Key GDPR terms to remember

Forget the January Blues…

It’s Back-to-Work Brain you need to worry about!

Have you noticed it too?

No, we don’t mean December already being a distant memory or 2018 being well under way. It’s something more than that. Everyone’s beavering away again, yet something’s not quite right…

It’s called Back-to-Work Brain and, thankfully, it seems to have affected quite a few of us.

You know you’ve got it if your brain feels like it’s still on holiday, a little rusty from underuse, and possibly in need of a further rest after too many festive late nights and NYE overindulging. Either way, it means getting back into full-on work mode hasn’t been easy.

So, if it’s been a struggle to get going again for your everyday job, we can only imagine what’s it’s like trying to remember any details about GDPR – which is why we’ve laid on a quick refresher session below for you.

 

Here are our Top Ten GDPR Phrases and Definitions (plus a few extras) to get you up and running again:

  1. GDPR

Let’s start with the basics: GDPR stands for General Data Protection Regulation, it’s the new law in town, and comes into effect on 25th May 2018.

It’s not to be confused with Goring & Didcot Pirates’ Regatta (which usually takes place in July sometime and probably has revellers bellowing “GDP-aRRRRRRR!” at every opportunity).

  1. ICO

This is the Information Commissioner’s Office and requires every Data Controller (see #3) processing personal information (see #7 and #8) to register with them, unless exempt. Whilst very helpful and supportive, it’s probably not a good idea to get on the wrong side of the ICO.

  1. Data Controller

This is usually the organisation (or individuals acting on behalf of the organisation) responsible for determining how and why any personal data stored is processed (see #5).

  1. Data Processor

When used in relation to personal data (see #7 and #8), this refers to any person (other than employees of the data controller/organisation) who processes the data (see #5) on the data controller’s behalf (e.g. an external agency providing services for the data controller and with access to its customer data).

  1. Data Processing

This involves any processes to do with the data – from collecting, holding, and organising it to altering, updating, and analysing it; and from retrieving, disclosing, transmitting, and sharing it to withholding, blocking, erasing, and destroying it. It’s so much more than just typing it in…

  1. Data Protection Officer (DPO)

A DPO is an (often mandatory) appointed role within the organisation, and required by the GDPR to implement and monitor the organisation’s data protection strategy in line with GDPR compliance requirements. It’s nothing to do with a well-spoken robot from Star Wars.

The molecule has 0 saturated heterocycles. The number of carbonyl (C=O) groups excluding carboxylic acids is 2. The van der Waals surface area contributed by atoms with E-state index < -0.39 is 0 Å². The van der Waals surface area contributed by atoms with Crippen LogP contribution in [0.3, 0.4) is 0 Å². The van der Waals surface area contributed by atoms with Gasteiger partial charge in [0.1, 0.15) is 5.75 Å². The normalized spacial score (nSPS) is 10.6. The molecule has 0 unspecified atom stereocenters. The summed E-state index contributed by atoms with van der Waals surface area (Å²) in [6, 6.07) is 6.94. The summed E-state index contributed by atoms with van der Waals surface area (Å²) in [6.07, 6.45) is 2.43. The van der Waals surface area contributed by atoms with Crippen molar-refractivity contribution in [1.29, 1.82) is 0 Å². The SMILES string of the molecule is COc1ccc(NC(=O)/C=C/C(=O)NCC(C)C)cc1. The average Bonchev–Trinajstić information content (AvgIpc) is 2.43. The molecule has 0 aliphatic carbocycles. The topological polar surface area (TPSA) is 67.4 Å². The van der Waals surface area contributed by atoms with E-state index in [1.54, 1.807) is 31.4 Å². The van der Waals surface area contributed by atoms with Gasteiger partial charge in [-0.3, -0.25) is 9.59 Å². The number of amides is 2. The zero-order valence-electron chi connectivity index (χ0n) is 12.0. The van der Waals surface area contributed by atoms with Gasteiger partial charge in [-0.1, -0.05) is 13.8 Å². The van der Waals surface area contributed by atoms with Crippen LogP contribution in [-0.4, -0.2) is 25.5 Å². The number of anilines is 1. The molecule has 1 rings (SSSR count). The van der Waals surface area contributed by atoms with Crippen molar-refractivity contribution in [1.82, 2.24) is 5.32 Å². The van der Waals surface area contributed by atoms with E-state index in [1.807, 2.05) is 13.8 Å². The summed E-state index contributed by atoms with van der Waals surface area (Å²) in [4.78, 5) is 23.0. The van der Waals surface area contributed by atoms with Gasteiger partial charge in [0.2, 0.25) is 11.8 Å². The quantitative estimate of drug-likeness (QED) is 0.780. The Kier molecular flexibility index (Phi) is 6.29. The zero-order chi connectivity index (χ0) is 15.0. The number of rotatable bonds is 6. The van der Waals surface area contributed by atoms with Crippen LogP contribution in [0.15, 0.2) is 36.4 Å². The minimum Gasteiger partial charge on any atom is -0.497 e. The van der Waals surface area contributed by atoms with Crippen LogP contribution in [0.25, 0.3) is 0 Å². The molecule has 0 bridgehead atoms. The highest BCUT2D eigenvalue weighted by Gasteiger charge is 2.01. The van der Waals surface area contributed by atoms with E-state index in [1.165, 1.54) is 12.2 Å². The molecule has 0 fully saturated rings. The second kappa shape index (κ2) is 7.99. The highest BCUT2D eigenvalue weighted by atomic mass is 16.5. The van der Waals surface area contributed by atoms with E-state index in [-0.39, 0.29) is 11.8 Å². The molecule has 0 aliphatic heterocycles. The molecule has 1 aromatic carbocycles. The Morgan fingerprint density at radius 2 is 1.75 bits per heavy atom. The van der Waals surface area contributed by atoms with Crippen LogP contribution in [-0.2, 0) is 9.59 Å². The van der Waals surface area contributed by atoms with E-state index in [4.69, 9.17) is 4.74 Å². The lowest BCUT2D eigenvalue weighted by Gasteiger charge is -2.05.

1. Personal Data

This is information held by the data controller related to a living individual, and who can then be identified from it (such as their name, address, date of birth, or IP address). It also covers any other information that includes any expression of opinion about the individual, and any indication of the data controller’s intentions or those of others towards that individual.

  1. Sensitive Personal Data

This is information on an individual’s ethnicity or racial origin, political opinions, religious beliefs, trade union status, physical or mental health, sexual orientation, criminal record, and genetic or biometric data.

  1. Consent

This is the person’s freely-given, active agreement for his/her personal data to be processed (see #5). If you currently rely on consent as your legal basis for processing personal data, you must check that it’s still valid under GDPR (and be able to demonstrate that). Say goodbye to small-print, pre-ticked boxes…

  1. Data breach

Okay, here we go: according to the ICO, this is a “breach of security leading to the accidental or unlawful destruction, loss, alteration, unauthorised disclosure of, or access to, personal data transmitted, stored or otherwise processed in connection with the provision of a public electronic communications service.”

Pretty wide-ranging, then, not particularly great if it happens, and likely to result in a big fine. Just ask Uber, TalkTalk, or Carphone Warehouse.

  1. Oh Dear

An example of words uttered soon after #10 is discovered. These are potentially followed by more words that we can’t write here, and which we believe could be Anglo-Saxon in origin.

  1. Databasix

This is the term used to describe the bringing together of people and data, usually as part of a winning combination. It’s a bit like gin and tonic, Lennon and McCartney, and teaching the world to sing in perfect harmony.

 

So, there you have it: an aide memoire to kick-start 2018 and get you back in the GDPR groove.

We hope it helped, and without us sounding too much like we’d swallowed a dictionary. And remember, if you need any more assistance, feel free to get in touch.

Now, it’s back to more Databasix work and the next thing we had written down on our To Do list. Which we have around here somewhere. We think…

See, we told you it wasn’t easy.

Until next time…